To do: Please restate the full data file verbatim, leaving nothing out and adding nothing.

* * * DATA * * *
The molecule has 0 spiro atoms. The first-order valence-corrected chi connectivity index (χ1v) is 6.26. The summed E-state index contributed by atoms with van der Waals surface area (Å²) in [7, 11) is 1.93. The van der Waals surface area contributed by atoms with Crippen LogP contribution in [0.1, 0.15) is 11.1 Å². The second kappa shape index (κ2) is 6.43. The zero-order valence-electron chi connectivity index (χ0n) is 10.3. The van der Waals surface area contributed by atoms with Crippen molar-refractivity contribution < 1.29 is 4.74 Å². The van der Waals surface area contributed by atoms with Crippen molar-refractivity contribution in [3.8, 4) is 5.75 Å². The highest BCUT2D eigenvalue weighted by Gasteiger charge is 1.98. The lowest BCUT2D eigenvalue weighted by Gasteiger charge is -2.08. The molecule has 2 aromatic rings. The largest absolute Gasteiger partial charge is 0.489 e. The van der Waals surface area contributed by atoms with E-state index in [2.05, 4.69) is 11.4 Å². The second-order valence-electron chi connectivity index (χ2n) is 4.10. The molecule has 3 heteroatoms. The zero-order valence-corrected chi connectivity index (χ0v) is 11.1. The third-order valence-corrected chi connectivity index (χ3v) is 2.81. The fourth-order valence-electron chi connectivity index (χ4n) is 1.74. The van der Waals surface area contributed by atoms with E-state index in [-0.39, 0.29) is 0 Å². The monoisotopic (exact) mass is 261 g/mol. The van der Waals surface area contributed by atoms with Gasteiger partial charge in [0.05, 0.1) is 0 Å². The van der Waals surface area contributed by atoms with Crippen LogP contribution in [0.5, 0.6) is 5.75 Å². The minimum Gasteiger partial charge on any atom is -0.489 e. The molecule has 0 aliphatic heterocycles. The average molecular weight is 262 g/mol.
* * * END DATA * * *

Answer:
The molecule has 0 spiro atoms. The first-order valence-corrected chi connectivity index (χ1v) is 6.26. The summed E-state index contributed by atoms with van der Waals surface area (Å²) in [7, 11) is 1.93. The van der Waals surface area contributed by atoms with Crippen LogP contribution in [0.1, 0.15) is 11.1 Å². The second kappa shape index (κ2) is 6.43. The zero-order valence-electron chi connectivity index (χ0n) is 10.3. The van der Waals surface area contributed by atoms with Crippen molar-refractivity contribution < 1.29 is 4.74 Å². The van der Waals surface area contributed by atoms with Crippen molar-refractivity contribution in [3.8, 4) is 5.75 Å². The highest BCUT2D eigenvalue weighted by Gasteiger charge is 1.98. The lowest BCUT2D eigenvalue weighted by Gasteiger charge is -2.08. The molecule has 2 aromatic rings. The largest absolute Gasteiger partial charge is 0.489 e. The van der Waals surface area contributed by atoms with E-state index in [2.05, 4.69) is 11.4 Å². The second-order valence-electron chi connectivity index (χ2n) is 4.10. The molecule has 3 heteroatoms. The zero-order valence-corrected chi connectivity index (χ0v) is 11.1. The third-order valence-corrected chi connectivity index (χ3v) is 2.81. The fourth-order valence-electron chi connectivity index (χ4n) is 1.74. The van der Waals surface area contributed by atoms with E-state index in [-0.39, 0.29) is 0 Å². The monoisotopic (exact) mass is 261 g/mol. The van der Waals surface area contributed by atoms with Gasteiger partial charge in [0.05, 0.1) is 0 Å². The van der Waals surface area contributed by atoms with Crippen LogP contribution in [0.5, 0.6) is 5.75 Å². The minimum Gasteiger partial charge on any atom is -0.489 e. The molecule has 0 aliphatic heterocycles. The average molecular weight is 262 g/mol.